The theory of change discussion also forced us to look at our assumptions about how ideas move and how innovation happens. These ideas are even more in flux that the ones above, and will be subject to further discussion. In any case, some things that seem true so far include:

  • Only some ideas will get traction. Our core, day to day work is investing in people and ideas that drive innovation in education, telecom and intellectual property. Our hope is that this work bubbles up some good ideas, and that the people behind these ideas will run with them. However, we know that only some of these ideas will get traction. That’s okay. These are the ones we want to back, and that the open philanthropy approach can accelerate and improve.
  • Good ideas need to become real products, services and policies. Transitioning from a good idea to something people use everyday is hard work. The Foundation and the open philanthropy process need to be focused on putting this hard work into ideas that are viable. This includes making sure ideas are well packaged and productized (even policy ideas need to be ‘easy to use’), building communities and (social) markets around them and thinking deeply about their long term viability and sustainability out in the wild. It’s only with hard work in these areas — and then some degree of good fortune — that the ideas we back ideas will start to have the kind education, innovation and access to knowledge impact that we are seeking.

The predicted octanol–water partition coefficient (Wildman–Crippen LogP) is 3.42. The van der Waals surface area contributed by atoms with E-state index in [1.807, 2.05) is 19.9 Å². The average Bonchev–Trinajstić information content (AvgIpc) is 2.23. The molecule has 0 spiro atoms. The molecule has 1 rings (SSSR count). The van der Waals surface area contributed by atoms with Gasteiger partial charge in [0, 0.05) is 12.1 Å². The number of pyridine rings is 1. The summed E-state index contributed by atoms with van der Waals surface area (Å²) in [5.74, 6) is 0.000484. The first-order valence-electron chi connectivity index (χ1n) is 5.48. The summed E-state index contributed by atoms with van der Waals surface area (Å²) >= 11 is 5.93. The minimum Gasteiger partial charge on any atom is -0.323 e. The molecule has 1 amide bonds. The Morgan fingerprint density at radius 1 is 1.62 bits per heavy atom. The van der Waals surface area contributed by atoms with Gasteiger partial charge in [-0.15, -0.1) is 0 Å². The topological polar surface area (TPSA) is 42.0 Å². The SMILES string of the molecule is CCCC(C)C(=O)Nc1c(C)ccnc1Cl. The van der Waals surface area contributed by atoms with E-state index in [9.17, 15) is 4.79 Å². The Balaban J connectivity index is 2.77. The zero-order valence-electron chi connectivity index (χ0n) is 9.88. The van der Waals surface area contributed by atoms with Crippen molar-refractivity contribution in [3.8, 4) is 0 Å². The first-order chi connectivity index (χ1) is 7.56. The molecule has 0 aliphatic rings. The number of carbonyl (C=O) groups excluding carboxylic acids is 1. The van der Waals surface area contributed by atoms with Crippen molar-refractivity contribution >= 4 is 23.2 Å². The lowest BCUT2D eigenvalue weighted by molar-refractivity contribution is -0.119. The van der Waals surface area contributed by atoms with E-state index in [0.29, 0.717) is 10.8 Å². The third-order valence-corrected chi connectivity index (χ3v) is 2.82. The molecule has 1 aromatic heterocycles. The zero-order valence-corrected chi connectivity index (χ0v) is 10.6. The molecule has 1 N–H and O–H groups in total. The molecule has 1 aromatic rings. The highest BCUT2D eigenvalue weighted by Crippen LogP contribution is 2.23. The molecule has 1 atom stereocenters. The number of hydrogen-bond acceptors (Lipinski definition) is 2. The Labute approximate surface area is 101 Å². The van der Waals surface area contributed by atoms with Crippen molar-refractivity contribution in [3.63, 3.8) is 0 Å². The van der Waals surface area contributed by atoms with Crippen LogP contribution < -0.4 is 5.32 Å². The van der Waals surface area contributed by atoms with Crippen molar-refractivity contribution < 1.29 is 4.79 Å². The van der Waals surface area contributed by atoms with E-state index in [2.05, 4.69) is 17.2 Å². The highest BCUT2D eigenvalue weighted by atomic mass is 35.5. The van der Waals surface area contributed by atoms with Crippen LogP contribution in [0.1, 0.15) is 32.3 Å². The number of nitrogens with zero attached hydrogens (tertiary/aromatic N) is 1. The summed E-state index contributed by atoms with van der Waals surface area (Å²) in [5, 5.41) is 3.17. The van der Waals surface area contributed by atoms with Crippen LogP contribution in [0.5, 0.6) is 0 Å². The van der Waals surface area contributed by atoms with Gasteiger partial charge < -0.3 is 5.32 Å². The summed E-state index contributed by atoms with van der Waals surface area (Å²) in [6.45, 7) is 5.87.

• If we’re lucky, some ideas will go viral. The ideas that really scale — at least in the short term — will do so because they go viral. This is the real potential of open philanthropy. With open sourced ideas and strong communities, the conditions are right for going viral. But, scaling an idea this way also involves a tremendous amount of luck and serendipity. It also involves listening and being willing to jump when the opportunity arises. This is something we’ll need to train ourselves to do.

This is still early theorizing. However, it feels like the core principles here have some merit: filter for ideas with traction; be rigorous about packaging and promoting ideas with promise; and jump on opportunities to spread and go viral. By doing these things, we’re hoping that we can catalyze enduring changes to policy, practice and culture eventually nurture an open knowledge society (I guess we’d better define that one soon, but not in this post). It’ll be interesting to see what works, and even more interesting to evolve our thinking along the way.

Anyways, that’s a quick answer to those who asked what’s up on the open philanthropy front. Fun stuff. More soon.

PS. The PDF version of the digram above is here.